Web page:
Amapá is on the northernmost tip of Brazil, halfway between the northern and the southern hemisphere. It has borders with the Brazilian states of Roraima and Amazonas to the west and Pará to the south. To the north, it has international borders with Suriname and French Guiana – a little known fact, this is where Brazil’s land border with the European Union is found.
Most of Amapá’s territory is covered by the Amazon jungle. The population of Amapá hardly reaches 700,000 inhabitants (an amount very similar to that of Acre) and it is concentrated around its capital. Three important activities are paramount in the state’s economy: the production of Brazil nuts (castanha-do-pará in Portuguese), logging and manganese mining.
The capital of Amapá is Macapá, known for the fact that the line of Equator runs through it. It is the only Brazilian capital that cannot be reached by road (it’s either a plane or a boat to get you there). Airlines Gol and Tam fly from Belém and Manaus to Macapá.
As it is the case for the remaining states we are presenting on this series, one of the main obstacles to the development of a tourist industry are the high transportation costs. A flight from the southern regions of Brazil to Amapá can cost as much as a ticket to the States.
The Brazilian Ministry of Tourism has included a tourist route in the state of Amapá. The Amazônia no Meio do Mundo includes a detailed visit to Macapá, with its Monumento Marco Zero and the São José Fortress. The line of the Equator cuts right through the middle of its football stadium Zerão. Football games there are played in both hemispheres simultaneously.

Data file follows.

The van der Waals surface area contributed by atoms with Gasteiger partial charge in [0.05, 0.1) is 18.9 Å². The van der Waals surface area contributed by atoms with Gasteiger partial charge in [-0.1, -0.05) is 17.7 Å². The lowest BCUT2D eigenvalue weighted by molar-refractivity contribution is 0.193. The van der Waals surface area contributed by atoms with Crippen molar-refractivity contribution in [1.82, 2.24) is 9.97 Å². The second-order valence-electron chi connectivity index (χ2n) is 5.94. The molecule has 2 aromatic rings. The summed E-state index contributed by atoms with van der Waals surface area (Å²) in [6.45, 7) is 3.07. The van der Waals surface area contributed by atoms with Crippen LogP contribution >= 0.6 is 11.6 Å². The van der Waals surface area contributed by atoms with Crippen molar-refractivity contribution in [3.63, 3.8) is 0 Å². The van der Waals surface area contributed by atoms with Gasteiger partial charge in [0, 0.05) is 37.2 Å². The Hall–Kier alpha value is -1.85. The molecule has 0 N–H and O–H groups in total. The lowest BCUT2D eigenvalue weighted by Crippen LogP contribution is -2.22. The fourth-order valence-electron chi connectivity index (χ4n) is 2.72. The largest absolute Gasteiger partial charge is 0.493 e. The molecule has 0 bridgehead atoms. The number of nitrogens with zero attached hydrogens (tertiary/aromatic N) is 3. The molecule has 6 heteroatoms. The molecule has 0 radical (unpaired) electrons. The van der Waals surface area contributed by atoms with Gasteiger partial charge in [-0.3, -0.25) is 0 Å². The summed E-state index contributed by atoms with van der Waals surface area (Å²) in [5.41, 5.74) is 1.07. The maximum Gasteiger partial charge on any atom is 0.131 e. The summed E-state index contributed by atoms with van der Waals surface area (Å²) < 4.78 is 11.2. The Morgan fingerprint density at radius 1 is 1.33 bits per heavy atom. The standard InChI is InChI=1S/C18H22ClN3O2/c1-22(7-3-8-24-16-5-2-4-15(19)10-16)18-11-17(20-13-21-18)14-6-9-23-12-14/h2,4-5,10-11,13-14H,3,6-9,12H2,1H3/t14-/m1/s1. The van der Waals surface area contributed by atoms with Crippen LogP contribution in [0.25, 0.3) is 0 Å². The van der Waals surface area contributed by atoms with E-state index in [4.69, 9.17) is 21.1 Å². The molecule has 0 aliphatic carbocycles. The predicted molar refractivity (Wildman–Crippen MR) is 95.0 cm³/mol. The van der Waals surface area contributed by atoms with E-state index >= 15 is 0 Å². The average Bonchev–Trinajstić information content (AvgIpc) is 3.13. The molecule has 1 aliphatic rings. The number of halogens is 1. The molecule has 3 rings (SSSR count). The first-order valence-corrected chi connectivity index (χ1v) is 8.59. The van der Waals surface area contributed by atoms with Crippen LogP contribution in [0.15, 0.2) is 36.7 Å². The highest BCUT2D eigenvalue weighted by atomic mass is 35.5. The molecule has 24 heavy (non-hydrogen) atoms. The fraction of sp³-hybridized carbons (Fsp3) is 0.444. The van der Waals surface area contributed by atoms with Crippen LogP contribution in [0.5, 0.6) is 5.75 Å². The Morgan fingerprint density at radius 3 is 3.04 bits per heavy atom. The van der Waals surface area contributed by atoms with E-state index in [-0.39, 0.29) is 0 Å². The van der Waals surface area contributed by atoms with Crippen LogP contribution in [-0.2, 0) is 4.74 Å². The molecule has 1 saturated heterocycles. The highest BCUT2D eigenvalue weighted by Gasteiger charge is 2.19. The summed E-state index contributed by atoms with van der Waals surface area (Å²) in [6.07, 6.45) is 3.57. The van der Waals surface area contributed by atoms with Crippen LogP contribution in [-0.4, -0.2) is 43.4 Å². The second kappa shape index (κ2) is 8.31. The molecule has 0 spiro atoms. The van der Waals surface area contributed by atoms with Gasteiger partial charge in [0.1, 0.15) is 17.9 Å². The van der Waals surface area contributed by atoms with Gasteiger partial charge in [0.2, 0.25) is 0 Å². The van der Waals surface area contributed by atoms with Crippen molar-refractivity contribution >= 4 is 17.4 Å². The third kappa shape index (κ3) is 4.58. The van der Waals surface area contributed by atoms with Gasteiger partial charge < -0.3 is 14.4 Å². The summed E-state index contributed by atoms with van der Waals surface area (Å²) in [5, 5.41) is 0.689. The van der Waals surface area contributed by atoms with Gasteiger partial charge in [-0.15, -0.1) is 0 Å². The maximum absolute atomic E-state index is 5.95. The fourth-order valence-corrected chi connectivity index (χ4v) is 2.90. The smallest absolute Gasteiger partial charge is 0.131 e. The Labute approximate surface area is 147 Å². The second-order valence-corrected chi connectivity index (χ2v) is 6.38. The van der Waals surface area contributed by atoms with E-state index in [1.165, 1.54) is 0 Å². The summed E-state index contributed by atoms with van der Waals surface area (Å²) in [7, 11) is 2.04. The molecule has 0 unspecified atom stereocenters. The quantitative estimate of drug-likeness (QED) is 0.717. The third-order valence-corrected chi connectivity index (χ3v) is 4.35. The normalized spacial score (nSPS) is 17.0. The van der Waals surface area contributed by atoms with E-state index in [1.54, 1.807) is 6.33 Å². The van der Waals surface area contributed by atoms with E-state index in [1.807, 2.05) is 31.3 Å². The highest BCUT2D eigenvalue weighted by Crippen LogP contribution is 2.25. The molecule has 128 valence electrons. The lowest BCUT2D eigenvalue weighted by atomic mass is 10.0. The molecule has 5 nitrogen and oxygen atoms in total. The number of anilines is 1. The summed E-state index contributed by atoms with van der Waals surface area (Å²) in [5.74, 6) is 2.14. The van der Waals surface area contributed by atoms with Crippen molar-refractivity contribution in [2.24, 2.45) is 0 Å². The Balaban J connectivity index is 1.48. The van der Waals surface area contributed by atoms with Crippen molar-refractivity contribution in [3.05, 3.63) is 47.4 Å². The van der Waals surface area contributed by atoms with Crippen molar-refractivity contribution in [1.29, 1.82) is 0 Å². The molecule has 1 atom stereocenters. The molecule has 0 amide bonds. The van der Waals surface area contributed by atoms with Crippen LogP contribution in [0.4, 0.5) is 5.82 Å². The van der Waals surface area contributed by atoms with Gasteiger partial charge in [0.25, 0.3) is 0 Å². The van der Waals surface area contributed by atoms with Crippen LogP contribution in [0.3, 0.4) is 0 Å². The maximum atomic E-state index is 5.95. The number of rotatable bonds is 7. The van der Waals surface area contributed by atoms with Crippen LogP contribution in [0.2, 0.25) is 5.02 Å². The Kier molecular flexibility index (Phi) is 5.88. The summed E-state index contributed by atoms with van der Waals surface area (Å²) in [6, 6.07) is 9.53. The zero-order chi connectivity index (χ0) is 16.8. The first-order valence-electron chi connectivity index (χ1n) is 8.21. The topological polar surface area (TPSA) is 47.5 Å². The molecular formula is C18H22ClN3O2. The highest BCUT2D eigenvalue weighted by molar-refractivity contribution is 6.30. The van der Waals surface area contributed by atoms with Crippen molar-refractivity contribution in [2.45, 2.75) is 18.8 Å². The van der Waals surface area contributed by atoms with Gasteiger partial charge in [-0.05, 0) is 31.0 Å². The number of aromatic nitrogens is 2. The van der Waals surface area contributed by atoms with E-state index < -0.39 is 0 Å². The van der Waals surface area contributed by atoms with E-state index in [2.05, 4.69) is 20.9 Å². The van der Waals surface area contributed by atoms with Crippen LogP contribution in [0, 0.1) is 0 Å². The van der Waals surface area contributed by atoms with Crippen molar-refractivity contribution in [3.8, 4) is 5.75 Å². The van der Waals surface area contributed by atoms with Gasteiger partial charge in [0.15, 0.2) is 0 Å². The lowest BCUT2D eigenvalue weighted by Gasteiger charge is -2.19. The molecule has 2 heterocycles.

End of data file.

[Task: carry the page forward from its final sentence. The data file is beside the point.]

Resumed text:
One of the main tourist attractions of Amapá is the pororoca (more info here at the blog in Pororoca, the mother of all waves), a result of the violent clash between the waters of the Atlantic Ocean and the Araguari river.
The National Park of Cabo de Orange is located in the state of Amapá, near the border with the French Guiana. The park is rich in wildlife, being a sanctuary for migratory birds. The park has no infrastructure whatsoever and it is not opened to tourism. You will need an authorization from IBAMA if you want to venture inside the park.
The Brazilian Ministry of Tourism hasn’t elaborated any videos to popularize the tourist attractions of the state of Amapá (videos were preparaded for most Brazilian states). In the Ministry’s tool for travel professionals, Brasil Network, there is no information on Amapá . It would seem that there is no intention whatsoever of selling Amapá as a tourist destination.